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The Science behind Emergency Lights

Tuesday, May 12, 2015

Unlike red and blue emergency lights installed on emergency and police vehicles, amber lighting on service vehicles serve to advertise your vehicles presence. This is unlike emergency vehicles because without having to legally yield the right of way, other drivers are still made aware of the presence of the service vehicles.

Crucial for working plows, tow trucks, high maintenance and pilot vehicles, amber light displays let other drivers know you are there. This helps avoid serious and even fatal accidents, making your presence known and the need for cautious procedure or vehicle operation.

A private snowplow, for example, is backing in and out of driveways clearing customers’ driveways regularly to clear snow. On a snowy February evening, it can be very difficult for passing motorists to see a snowplow about to pull out in front of them, causing a serious accident. Amber emergency lighting literally signals to other drivers to heed caution and process slowly around this kind of indicator.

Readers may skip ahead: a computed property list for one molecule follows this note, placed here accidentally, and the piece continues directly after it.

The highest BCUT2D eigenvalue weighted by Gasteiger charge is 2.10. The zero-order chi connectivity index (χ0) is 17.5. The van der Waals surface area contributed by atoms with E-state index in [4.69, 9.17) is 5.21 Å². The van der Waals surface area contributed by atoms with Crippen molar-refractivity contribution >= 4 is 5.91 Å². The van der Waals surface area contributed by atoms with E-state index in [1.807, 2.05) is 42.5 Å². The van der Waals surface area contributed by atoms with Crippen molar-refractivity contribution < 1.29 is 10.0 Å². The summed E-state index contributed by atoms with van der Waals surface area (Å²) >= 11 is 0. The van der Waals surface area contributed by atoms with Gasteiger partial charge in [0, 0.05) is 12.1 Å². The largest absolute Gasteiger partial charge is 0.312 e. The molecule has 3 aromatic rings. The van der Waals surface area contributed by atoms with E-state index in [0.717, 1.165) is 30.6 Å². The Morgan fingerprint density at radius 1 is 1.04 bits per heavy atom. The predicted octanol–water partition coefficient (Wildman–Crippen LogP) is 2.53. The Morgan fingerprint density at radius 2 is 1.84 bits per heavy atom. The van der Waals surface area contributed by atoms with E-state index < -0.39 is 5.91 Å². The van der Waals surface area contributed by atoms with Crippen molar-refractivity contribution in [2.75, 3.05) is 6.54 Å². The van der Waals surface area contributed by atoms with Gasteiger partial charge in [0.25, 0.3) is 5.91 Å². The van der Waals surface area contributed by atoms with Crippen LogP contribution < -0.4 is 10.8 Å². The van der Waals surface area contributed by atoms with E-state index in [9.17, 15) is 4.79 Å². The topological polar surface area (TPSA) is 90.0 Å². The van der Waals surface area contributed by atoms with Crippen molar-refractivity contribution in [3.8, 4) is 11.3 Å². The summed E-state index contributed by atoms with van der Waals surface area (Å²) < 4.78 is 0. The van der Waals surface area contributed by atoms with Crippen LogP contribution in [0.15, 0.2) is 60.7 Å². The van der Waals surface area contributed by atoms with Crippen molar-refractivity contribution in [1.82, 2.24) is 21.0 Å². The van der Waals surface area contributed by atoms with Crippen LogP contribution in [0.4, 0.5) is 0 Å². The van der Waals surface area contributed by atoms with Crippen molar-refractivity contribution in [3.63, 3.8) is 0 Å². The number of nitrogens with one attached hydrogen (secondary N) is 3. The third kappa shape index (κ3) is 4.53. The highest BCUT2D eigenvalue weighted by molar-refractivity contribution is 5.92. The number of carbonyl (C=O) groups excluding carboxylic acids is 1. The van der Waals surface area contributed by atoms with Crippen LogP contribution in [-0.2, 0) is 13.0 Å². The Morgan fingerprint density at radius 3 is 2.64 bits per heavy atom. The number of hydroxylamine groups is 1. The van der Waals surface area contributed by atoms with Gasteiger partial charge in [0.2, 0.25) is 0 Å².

Then there are municipal snowplows, typically much more immense than the typical passenger vehicle. With amber caution lighting, other drivers know a huge working vehicle is in the area. This lets them know to either get out of the way, pass with caution and to mind potentially visibility-compromising side-splash and/or spreading rock-salt.

Why other drivers on the road are made aware to the caution needed to vehicle near amber emergency lighting has everything to do with psychology. Whereas red and blue lights, combined with strobe and flashing, installed on emergency vehicles alert others on the road to urgently make way, while single beacon amber lighting subconsciously alerts the driver. This is because amber lighting has lower detection than red or blue, but is still bright enough to trigger the need for caution in the perceiver.